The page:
But interviewer Sasha Von Bon Bon was quick to cut him off, trying to take control of the stage right from the start. While Bon Bon carries a certain weight around town - writing the sex column for Eye Magazine and performing in burlesque shows - her petulance was an annoyance throughout the talk. Like in her column, Sasha seemed to have a need to voice her disdain for certain parts of sex culture. It really surprised me that a woman with the clout she has would use it this way, revealing her less than healthy attitude, in this case towards marriage (everyone cheats don't they?), sex for/with seniors (Jeremy talked of one film where he had sex with an 87 year-old woman) and industry beauty standards (it's easy to knock fake boobs when you're sporting doubleDs). It was the wrong match for a man like Jeremy, who makes no apologies for what he does, but also having really seen and done it all is realistic about sex in all its variations and life in general.

While Ms. Bon Bon bounced between the conflicted personas of attention-hungry schoolgirl and jaded lover, Jeremy, the consummate pro, spewed anecdotes from his life in porn and we lapped up every dirty bit.

Oh-eight update: Check back soon for my review of the book and I'll fill you in on all the salacious details of my own encounter with the porn legend.

Tuesday, March 04, 2008

RIP Jeff Healey

Sadly, on Sunday night, Canadian musician Jeff Healey passed away at St. Joseph's hospital in the westend of Toronto. The cancer that had caused his blindness at the age of one had spread throughout his body and could no longer be controlled by doctors.

Healey had had a successful career, rising up the international music charts and winning a Grammy award for the ballad Angel Eyes. He was to become a famous figure in Toronto's jazz and rock music scene, lending his name to a couple popular music venues.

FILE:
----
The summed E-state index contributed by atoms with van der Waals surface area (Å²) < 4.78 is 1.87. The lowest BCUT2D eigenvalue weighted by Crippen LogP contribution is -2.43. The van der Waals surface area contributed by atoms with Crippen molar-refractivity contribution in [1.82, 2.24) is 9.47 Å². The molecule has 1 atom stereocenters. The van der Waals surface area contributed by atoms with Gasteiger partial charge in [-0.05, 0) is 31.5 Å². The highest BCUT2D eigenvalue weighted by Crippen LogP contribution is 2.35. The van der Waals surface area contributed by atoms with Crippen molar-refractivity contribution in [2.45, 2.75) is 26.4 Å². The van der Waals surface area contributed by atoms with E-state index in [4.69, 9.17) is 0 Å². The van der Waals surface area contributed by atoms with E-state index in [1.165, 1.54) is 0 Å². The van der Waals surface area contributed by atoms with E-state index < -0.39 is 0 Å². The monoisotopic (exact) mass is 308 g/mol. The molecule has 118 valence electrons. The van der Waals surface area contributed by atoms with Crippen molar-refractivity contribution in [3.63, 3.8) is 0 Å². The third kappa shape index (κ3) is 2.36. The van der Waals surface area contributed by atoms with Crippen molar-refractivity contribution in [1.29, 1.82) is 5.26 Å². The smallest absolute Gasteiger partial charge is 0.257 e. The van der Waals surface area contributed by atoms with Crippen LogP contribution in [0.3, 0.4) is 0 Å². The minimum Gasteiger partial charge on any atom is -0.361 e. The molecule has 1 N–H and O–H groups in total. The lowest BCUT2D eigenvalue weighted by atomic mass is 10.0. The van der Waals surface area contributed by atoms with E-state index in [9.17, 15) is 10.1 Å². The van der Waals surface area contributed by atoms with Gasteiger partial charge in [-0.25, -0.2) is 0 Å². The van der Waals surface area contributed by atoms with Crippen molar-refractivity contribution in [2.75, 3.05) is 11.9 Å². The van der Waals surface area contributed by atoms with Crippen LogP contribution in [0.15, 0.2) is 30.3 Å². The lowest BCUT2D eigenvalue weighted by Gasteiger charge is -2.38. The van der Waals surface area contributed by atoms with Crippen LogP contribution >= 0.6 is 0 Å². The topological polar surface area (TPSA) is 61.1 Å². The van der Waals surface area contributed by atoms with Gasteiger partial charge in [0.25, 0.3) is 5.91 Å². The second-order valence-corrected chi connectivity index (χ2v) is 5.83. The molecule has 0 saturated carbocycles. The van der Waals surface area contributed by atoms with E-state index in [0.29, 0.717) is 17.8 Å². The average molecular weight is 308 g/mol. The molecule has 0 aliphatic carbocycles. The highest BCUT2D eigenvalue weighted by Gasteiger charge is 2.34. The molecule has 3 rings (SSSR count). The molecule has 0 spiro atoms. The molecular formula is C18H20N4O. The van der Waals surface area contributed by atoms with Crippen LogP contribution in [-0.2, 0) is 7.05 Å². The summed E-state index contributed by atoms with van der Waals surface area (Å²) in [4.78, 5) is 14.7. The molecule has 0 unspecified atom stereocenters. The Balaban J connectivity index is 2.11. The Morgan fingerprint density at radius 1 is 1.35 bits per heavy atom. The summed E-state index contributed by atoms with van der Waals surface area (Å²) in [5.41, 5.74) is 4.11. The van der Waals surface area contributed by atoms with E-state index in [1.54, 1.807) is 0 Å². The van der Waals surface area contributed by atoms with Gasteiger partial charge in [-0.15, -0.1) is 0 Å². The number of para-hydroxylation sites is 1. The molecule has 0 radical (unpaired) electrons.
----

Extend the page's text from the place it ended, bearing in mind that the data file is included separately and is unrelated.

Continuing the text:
I met him once, outside Healey's on Bathurst. I'd been having a drink at The Paddock next door with a friend, and we'd made our way out for a cigarette on the patio. Out of the blue a smooth voice sidled up to us and said "Hello Ladies! Care to join me for a drink?" We were charmed by the tall blond man we both knew to be Jeff Healey so we found ourselves taking his arm to follow him downstairs for a drink. We had a few laughs and then watched him perform. He was a classy and talented man, with an obvious love for what he did. Rest in Peace.

Sunday, March 02, 2008

Doc Soup Screens Autism: The Musical

Though the causes of autism cannot be definitively pinpointed, it has become apparent that cases of autism have increased dramatically since the 1980's. It wasn't until a couple of summer's ago that I'd met someone with this brain development condition. At first he seemed odd, sociable, but unable to make eye contact. Then, his fixations with unusual things like highway rumble strips and recording everything from voices to generator noises, made him more curious to me and my friends who interacted with him. Now, what defines him most is his fascination with the play Evil Dead: The Musical. He'll ask everyone he meets whether they've seen it and what they think of it. He's gone so far as to get some of the cast members' t-shirts, covered in fake blood, and wear them out to parties. No doubt dressing up for Halloween is his favorite time of year.

Since I really know very little about people with Autism, I'm hoping that this week's Doc Soup screening "Autism: The Musical" will shed some light on the associated personality traits, not only the repetitive and extremely intelligent aspects of the neurological encumbrance we've come to know from Rain Man, but also how a focus on creative expression can help those with Autism. It's fascinating, when you know that most of us only use 5% of our brain's capacity, that there may be a key there in understanding this different wiring that might help us all evolve a little further.

Screenings are at 6:30 and 9:15 this Wednesday the 5th. Tickets are currently available online for the later show. You'll have to take your chances to get into the early one.